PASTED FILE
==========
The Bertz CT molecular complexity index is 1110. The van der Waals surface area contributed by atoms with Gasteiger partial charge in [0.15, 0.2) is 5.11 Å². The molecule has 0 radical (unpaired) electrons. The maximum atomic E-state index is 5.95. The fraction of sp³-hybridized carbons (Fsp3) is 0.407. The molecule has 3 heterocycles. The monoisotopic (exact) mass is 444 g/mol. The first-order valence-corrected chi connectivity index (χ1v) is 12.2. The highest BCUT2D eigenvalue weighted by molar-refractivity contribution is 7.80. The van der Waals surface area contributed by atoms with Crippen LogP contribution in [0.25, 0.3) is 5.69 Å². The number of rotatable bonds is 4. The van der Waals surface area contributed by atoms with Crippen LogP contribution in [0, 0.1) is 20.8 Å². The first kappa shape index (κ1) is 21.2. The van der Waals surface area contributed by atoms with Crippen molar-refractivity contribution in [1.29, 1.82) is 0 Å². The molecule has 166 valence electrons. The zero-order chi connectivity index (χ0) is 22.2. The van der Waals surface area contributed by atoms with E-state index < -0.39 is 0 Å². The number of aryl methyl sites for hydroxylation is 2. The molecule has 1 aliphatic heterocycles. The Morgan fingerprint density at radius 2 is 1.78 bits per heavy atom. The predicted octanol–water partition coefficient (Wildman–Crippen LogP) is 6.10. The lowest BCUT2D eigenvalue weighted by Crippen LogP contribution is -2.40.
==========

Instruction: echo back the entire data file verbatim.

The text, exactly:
The Bertz CT molecular complexity index is 1110. The van der Waals surface area contributed by atoms with Gasteiger partial charge in [0.15, 0.2) is 5.11 Å². The molecule has 0 radical (unpaired) electrons. The maximum atomic E-state index is 5.95. The fraction of sp³-hybridized carbons (Fsp3) is 0.407. The molecule has 3 heterocycles. The monoisotopic (exact) mass is 444 g/mol. The first-order valence-corrected chi connectivity index (χ1v) is 12.2. The highest BCUT2D eigenvalue weighted by molar-refractivity contribution is 7.80. The van der Waals surface area contributed by atoms with Crippen LogP contribution in [0.25, 0.3) is 5.69 Å². The number of rotatable bonds is 4. The van der Waals surface area contributed by atoms with Crippen LogP contribution in [0, 0.1) is 20.8 Å². The first kappa shape index (κ1) is 21.2. The van der Waals surface area contributed by atoms with Crippen molar-refractivity contribution in [1.29, 1.82) is 0 Å². The molecule has 166 valence electrons. The zero-order chi connectivity index (χ0) is 22.2. The van der Waals surface area contributed by atoms with E-state index < -0.39 is 0 Å². The number of aryl methyl sites for hydroxylation is 2. The molecule has 1 aliphatic heterocycles. The Morgan fingerprint density at radius 2 is 1.78 bits per heavy atom. The predicted octanol–water partition coefficient (Wildman–Crippen LogP) is 6.10. The lowest BCUT2D eigenvalue weighted by Crippen LogP contribution is -2.40.